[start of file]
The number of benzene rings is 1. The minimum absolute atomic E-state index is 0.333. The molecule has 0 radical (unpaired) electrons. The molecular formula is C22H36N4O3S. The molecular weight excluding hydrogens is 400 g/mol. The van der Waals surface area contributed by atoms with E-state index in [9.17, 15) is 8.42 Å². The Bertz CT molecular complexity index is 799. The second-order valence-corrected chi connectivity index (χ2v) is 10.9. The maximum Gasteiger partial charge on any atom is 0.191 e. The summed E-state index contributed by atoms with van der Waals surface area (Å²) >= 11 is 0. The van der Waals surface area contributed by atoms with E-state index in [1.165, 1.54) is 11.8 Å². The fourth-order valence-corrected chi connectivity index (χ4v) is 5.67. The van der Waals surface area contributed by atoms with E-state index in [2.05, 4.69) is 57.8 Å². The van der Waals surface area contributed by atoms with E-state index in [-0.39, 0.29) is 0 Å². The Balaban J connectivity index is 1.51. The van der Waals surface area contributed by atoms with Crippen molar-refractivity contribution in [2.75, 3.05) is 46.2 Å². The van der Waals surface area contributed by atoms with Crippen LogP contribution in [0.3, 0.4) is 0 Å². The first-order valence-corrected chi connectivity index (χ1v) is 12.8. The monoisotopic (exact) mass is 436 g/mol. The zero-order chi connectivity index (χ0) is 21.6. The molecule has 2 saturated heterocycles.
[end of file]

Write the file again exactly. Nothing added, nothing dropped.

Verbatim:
The number of benzene rings is 1. The minimum absolute atomic E-state index is 0.333. The molecule has 0 radical (unpaired) electrons. The molecular formula is C22H36N4O3S. The molecular weight excluding hydrogens is 400 g/mol. The van der Waals surface area contributed by atoms with E-state index in [9.17, 15) is 8.42 Å². The Bertz CT molecular complexity index is 799. The second-order valence-corrected chi connectivity index (χ2v) is 10.9. The maximum Gasteiger partial charge on any atom is 0.191 e. The summed E-state index contributed by atoms with van der Waals surface area (Å²) >= 11 is 0. The van der Waals surface area contributed by atoms with E-state index in [1.165, 1.54) is 11.8 Å². The fourth-order valence-corrected chi connectivity index (χ4v) is 5.67. The van der Waals surface area contributed by atoms with E-state index in [2.05, 4.69) is 57.8 Å². The van der Waals surface area contributed by atoms with E-state index in [-0.39, 0.29) is 0 Å². The Balaban J connectivity index is 1.51. The van der Waals surface area contributed by atoms with Crippen molar-refractivity contribution in [2.75, 3.05) is 46.2 Å². The van der Waals surface area contributed by atoms with Crippen LogP contribution in [0.3, 0.4) is 0 Å². The first-order valence-corrected chi connectivity index (χ1v) is 12.8. The monoisotopic (exact) mass is 436 g/mol. The zero-order chi connectivity index (χ0) is 21.6. The molecule has 2 saturated heterocycles.